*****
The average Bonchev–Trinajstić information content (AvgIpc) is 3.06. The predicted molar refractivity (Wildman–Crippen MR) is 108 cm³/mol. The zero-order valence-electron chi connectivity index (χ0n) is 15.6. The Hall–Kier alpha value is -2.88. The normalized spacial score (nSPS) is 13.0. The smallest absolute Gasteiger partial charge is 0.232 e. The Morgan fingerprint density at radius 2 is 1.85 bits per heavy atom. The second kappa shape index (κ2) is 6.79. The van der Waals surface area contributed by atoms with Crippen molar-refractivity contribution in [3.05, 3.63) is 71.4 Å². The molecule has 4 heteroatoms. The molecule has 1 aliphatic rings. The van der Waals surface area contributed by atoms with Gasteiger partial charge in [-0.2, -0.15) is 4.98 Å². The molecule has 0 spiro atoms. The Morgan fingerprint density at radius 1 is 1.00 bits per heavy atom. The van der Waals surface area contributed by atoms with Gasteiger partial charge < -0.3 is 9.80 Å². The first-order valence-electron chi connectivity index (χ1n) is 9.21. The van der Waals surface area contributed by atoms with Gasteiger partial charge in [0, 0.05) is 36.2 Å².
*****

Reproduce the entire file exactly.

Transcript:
The average Bonchev–Trinajstić information content (AvgIpc) is 3.06. The predicted molar refractivity (Wildman–Crippen MR) is 108 cm³/mol. The zero-order valence-electron chi connectivity index (χ0n) is 15.6. The Hall–Kier alpha value is -2.88. The normalized spacial score (nSPS) is 13.0. The smallest absolute Gasteiger partial charge is 0.232 e. The Morgan fingerprint density at radius 2 is 1.85 bits per heavy atom. The second kappa shape index (κ2) is 6.79. The van der Waals surface area contributed by atoms with Crippen molar-refractivity contribution in [3.05, 3.63) is 71.4 Å². The molecule has 4 heteroatoms. The molecule has 1 aliphatic rings. The van der Waals surface area contributed by atoms with Gasteiger partial charge in [-0.2, -0.15) is 4.98 Å². The molecule has 0 spiro atoms. The Morgan fingerprint density at radius 1 is 1.00 bits per heavy atom. The van der Waals surface area contributed by atoms with Gasteiger partial charge < -0.3 is 9.80 Å². The first-order valence-electron chi connectivity index (χ1n) is 9.21. The van der Waals surface area contributed by atoms with Gasteiger partial charge in [0, 0.05) is 36.2 Å².